Before introducing the concept of an allowance to your child, they should have an understanding of the choices they have for money: save, spend, donate and invest.  Here are some important things to consider and concrete suggestions on how to help get started before you start an allowance with them.

Before they begin to manage an allowance, children first need to understand the money choices they have. Many children will think first of “spend” and only spend.  Take some extra time to review all the choices they have each and every time they have money to work with.  This reminder will help them to build a good financial habit to stop and consider those choices before deciding what to do with the money.  Kids learn best when using a hands-on visual tool to work and play with to remind them of their money choices. That’s why, after several years of teaching kids about money in and out of the classroom, we developed two tools to help adults teach kids about money.

Money Choice Visuals

After working for years with elementary children in the classroom, I invented the Money Savvy Pig bank.  It was designed to help teach money choice to kids between the ages four to eleven. The Money Savvy Pig is a piggy bank that has four sections: save, spend, donate and invest. It is designed as a translucent bank so kids can see the inside and watch the money accumulate. It comes with a guide to help parents teach children how to set goals and make meaningful financial decisions as well as goal-setting stickers to remind children what their money goals are. For preteens and teens, we created the Cash Cache Beginning Personal Finance Organizer.  It is based on the same visual approach as the Money Savvy Pig bank, but it is a binder with four see-through colored pockets – one for each money choice. The handbook included with this money tool provides templates for setting goals and managing budgets and covers all four money choices as well as checking, credit and budgeting. (More information can be found at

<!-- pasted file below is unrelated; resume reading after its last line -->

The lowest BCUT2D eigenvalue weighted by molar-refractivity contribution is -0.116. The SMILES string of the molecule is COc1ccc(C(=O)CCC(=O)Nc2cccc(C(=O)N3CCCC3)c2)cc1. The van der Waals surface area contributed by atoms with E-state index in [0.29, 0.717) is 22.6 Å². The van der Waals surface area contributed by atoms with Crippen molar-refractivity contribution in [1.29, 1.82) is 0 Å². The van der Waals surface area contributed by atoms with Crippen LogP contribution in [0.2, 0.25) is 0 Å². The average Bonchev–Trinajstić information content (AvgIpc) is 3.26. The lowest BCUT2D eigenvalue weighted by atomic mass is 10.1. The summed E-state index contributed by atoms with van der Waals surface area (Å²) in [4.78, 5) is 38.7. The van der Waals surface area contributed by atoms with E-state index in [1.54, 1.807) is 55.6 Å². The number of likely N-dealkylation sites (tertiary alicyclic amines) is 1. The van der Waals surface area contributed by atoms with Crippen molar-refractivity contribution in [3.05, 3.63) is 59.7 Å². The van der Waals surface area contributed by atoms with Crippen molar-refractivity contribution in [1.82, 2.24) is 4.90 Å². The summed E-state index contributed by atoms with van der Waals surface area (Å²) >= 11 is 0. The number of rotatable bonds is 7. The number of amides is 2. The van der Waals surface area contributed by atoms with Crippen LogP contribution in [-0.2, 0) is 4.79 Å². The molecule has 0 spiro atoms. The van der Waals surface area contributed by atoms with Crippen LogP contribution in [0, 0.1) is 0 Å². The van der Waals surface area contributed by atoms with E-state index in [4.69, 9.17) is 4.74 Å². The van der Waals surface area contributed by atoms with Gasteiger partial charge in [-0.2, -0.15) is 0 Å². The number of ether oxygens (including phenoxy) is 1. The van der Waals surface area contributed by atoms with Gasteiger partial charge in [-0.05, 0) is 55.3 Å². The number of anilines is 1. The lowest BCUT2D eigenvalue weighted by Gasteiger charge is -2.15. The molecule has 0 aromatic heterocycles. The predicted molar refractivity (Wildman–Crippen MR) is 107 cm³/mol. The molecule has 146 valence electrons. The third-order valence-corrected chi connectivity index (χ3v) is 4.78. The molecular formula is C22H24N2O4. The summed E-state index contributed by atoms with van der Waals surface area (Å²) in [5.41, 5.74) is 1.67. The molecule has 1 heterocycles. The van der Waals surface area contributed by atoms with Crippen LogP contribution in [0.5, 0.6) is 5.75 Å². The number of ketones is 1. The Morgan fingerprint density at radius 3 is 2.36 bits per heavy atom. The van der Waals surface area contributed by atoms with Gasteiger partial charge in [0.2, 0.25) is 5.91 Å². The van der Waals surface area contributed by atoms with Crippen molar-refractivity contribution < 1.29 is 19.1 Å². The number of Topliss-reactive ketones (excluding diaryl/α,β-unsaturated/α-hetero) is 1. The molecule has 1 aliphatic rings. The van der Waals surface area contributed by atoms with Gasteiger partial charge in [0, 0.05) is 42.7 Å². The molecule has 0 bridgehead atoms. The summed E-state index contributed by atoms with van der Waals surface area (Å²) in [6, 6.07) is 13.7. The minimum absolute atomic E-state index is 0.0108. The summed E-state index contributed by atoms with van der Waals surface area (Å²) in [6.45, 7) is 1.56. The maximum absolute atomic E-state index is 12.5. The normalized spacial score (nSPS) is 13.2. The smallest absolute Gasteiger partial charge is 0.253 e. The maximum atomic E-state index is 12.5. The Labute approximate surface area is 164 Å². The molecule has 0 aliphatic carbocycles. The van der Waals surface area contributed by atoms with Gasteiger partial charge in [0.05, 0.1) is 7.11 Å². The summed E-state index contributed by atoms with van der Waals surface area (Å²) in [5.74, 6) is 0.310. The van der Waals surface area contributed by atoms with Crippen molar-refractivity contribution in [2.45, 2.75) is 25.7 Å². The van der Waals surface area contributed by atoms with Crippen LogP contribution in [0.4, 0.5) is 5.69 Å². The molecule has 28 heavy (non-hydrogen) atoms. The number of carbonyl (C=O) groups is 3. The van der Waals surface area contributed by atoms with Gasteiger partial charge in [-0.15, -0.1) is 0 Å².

Ok, now, back to allowance. First, to recap, middle school is the best time to introduce allowance. In middle school, your child can easily manage one months worth of expenses. Sit down at the kitchen table with your child after dinner tonight and agree on three expenses he or she wants to manage. This list should be unique and specifically tailored to your child. The expenses should be things they really want to control like clothing purchases and possibly lunch at school. Once the list is created, estimate what you spend per month on these items. Then, hand over that amount and the responsibility for the expense. Now comes the allowance contract. Spell everything out in writing. Both of you should sign on the dotted line before any money changes hands. Remind your child to keep all receipts. Make this a requirement for the next months payout. This is another chance to stop and think about money. The dollars are significant when you’re talking about covering an entire month. Many parents are not sure about giving their kids that much cash. (My own father called to check on my sanity when he read that I give my girls $80 a month for allowance.) I assured him that giving the girls $70 for clothing and accessories expenses saves me money (not to mention that I no longer have to say no all the time) and helps them prioritize.

Here is a sample allowance contract to help you get started:

You may wonder if it makes sense to start your younger child on an allowance at the same time you are doing this with your older child. The answer is NO. This will dilute the importance of this rite of passage for your older child. The older child has earned the privilege. The younger child needs to wait — and watch, listen and learn.

I am still not done with allowance. Next time I want to look more closely at how you can use allowance to teach your children how to budget and also address the common question of should I pay my child money for chores.

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Written by Susan Beacham
Susan Beacham founded Money Savvy Generation in 1999 after almost two decades in private banking and investment management complemented by considerable time teaching at the elementary level.

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